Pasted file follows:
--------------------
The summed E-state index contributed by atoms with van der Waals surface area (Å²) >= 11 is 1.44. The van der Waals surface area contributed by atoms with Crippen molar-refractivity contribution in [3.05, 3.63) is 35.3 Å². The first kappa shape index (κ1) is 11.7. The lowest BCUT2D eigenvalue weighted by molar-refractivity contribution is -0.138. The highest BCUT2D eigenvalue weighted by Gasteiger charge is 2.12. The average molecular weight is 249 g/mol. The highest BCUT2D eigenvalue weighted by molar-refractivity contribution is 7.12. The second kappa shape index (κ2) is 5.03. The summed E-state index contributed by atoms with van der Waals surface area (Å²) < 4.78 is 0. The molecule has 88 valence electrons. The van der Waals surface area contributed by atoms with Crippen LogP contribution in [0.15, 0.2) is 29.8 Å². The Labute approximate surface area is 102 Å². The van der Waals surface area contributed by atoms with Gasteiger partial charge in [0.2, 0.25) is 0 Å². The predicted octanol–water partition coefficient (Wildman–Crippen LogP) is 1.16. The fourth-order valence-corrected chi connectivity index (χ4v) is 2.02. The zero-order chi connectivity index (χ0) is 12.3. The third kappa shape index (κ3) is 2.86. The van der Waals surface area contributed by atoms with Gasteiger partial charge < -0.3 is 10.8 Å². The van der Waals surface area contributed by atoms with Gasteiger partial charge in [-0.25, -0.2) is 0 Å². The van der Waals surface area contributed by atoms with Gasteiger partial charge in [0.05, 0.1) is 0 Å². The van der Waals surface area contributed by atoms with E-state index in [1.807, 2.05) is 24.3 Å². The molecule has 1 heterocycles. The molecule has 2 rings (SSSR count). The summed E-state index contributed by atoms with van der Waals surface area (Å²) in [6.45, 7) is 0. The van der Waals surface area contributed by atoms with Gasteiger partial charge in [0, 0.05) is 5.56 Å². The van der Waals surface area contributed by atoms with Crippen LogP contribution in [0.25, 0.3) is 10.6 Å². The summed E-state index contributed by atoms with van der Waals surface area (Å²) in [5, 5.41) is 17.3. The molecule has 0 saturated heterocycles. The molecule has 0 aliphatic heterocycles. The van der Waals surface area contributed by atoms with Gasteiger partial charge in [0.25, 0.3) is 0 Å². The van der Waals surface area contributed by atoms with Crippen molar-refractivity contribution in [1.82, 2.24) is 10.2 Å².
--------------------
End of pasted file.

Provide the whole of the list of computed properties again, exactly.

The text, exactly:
The summed E-state index contributed by atoms with van der Waals surface area (Å²) >= 11 is 1.44. The van der Waals surface area contributed by atoms with Crippen molar-refractivity contribution in [3.05, 3.63) is 35.3 Å². The first kappa shape index (κ1) is 11.7. The lowest BCUT2D eigenvalue weighted by molar-refractivity contribution is -0.138. The highest BCUT2D eigenvalue weighted by Gasteiger charge is 2.12. The average molecular weight is 249 g/mol. The highest BCUT2D eigenvalue weighted by molar-refractivity contribution is 7.12. The second kappa shape index (κ2) is 5.03. The summed E-state index contributed by atoms with van der Waals surface area (Å²) < 4.78 is 0. The molecule has 88 valence electrons. The van der Waals surface area contributed by atoms with Crippen LogP contribution in [0.15, 0.2) is 29.8 Å². The Labute approximate surface area is 102 Å². The van der Waals surface area contributed by atoms with Gasteiger partial charge in [0.2, 0.25) is 0 Å². The predicted octanol–water partition coefficient (Wildman–Crippen LogP) is 1.16. The fourth-order valence-corrected chi connectivity index (χ4v) is 2.02. The zero-order chi connectivity index (χ0) is 12.3. The third kappa shape index (κ3) is 2.86. The van der Waals surface area contributed by atoms with Gasteiger partial charge < -0.3 is 10.8 Å². The van der Waals surface area contributed by atoms with Gasteiger partial charge in [-0.25, -0.2) is 0 Å². The van der Waals surface area contributed by atoms with Gasteiger partial charge in [0.05, 0.1) is 0 Å². The van der Waals surface area contributed by atoms with E-state index in [1.807, 2.05) is 24.3 Å². The molecule has 1 heterocycles. The molecule has 2 rings (SSSR count). The summed E-state index contributed by atoms with van der Waals surface area (Å²) in [6.45, 7) is 0. The van der Waals surface area contributed by atoms with Gasteiger partial charge in [0, 0.05) is 5.56 Å². The van der Waals surface area contributed by atoms with Crippen LogP contribution in [0.25, 0.3) is 10.6 Å². The summed E-state index contributed by atoms with van der Waals surface area (Å²) in [5, 5.41) is 17.3. The molecule has 0 saturated heterocycles. The molecule has 0 aliphatic heterocycles. The van der Waals surface area contributed by atoms with Gasteiger partial charge in [0.25, 0.3) is 0 Å². The van der Waals surface area contributed by atoms with Crippen molar-refractivity contribution in [1.82, 2.24) is 10.2 Å².